Another river were he was told of a monster was the Don River that runs into the Black Sea. Here  he was told of a six meter wells catfish that had overturned a boat and ate a man and a woman. The wells catfish is a contender for the largest freshwater fish in in the world (along with the Chinese paddle fish). The largest known specimen was 5 metres long. I have seen a 2.5 meter one and that was spectacular enough to be called a ‘monster’.

Grigory too had some tales to tell, and not all of them about monsters. Grigiory told us of why he avoids vodka and only drinks a little beer. Whilst in national service in the Ukraine in 1986 he was involved in a fight. The older soldiers had attacked the new interns and Grigory was punched in the temple with a knuckle duster. He woke up in hospital only to find that the rest of his platoon, including the man who attacked him, had been sent to Chernobyl! The plant had gone off pop whilst Grigory had been out cold in a hospital bed!

His files on the almasty were extensive and he shared some of the more unusual stories with us. One story involved a farmer whose savage, Caucasus shepherd dogs were going wild. On opening the door of his house he was alarmed to find a young almasty apparently trying to escape the dogs. It punched the man in the shoulder and knocked him down. The creature ran away pursued by the dogs. The hounds later returned with blood on their fangs.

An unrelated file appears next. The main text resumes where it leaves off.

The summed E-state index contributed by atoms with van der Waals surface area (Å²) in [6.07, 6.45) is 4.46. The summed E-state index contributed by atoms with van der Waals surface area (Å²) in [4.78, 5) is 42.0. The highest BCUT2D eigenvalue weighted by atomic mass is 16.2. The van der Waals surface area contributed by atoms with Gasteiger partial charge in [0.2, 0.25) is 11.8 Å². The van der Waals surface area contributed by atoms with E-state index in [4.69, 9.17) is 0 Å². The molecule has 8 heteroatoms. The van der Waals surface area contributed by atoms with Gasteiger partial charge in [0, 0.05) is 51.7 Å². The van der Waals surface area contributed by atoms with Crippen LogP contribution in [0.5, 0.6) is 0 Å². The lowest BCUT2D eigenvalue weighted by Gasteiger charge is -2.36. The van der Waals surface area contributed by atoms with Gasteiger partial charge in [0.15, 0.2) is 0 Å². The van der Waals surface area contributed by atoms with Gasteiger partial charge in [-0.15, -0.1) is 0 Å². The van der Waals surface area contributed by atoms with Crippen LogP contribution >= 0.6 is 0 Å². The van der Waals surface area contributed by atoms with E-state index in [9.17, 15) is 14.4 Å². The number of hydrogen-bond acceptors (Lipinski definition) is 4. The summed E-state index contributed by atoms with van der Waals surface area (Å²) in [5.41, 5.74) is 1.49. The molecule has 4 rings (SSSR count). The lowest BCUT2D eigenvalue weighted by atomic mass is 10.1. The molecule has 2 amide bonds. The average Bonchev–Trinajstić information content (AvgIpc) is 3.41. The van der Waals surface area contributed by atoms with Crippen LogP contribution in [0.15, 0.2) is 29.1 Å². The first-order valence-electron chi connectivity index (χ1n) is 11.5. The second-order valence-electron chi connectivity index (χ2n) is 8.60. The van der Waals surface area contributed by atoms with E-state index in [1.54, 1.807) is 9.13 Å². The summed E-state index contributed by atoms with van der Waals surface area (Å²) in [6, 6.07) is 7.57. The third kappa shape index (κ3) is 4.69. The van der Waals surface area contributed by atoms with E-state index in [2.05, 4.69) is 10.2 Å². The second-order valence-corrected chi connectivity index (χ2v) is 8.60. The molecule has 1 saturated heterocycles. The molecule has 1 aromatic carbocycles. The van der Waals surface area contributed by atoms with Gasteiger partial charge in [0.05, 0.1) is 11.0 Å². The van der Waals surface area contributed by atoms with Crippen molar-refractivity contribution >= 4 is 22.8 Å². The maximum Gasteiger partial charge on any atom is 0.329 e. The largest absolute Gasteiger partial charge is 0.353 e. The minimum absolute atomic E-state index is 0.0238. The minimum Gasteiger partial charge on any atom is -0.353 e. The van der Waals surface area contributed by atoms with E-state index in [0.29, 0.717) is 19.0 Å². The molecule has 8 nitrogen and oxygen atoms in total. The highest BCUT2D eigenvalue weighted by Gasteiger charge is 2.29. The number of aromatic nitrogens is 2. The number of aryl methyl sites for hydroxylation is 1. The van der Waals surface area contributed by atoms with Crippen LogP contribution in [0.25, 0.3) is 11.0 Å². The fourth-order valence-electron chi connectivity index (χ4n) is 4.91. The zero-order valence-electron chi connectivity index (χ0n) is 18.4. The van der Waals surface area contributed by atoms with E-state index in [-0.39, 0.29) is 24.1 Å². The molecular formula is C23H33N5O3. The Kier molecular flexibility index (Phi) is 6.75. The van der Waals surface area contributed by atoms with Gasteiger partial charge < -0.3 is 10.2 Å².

On another occasion an adult almasty approached a house and was attacked by a big dog. The almasty used a club to bludgeon the dog to death. It then entered the house and stole a large Balkarian cheese.

The strength of the almasty far, far exceeds that of any modern human. On one occasion one was observed fighting a bear. The almasty punched the bear, which tumbled over then retreated. Grigory think it was a young bear as an adult male would be more than a match even for an almasty. Indeed, almasty hair has been found in bear droppings in the Pamir Mountains. He has also been told of almasty remains from a specimen killed by wolves.

One man saw an almasty close to his house and worried about it stealing food he threw a stone at it. The almasty retreated behind the house and soon after a huge rock was hurled right over the house narrowly missing the man. In the morning it took two large men to lift it.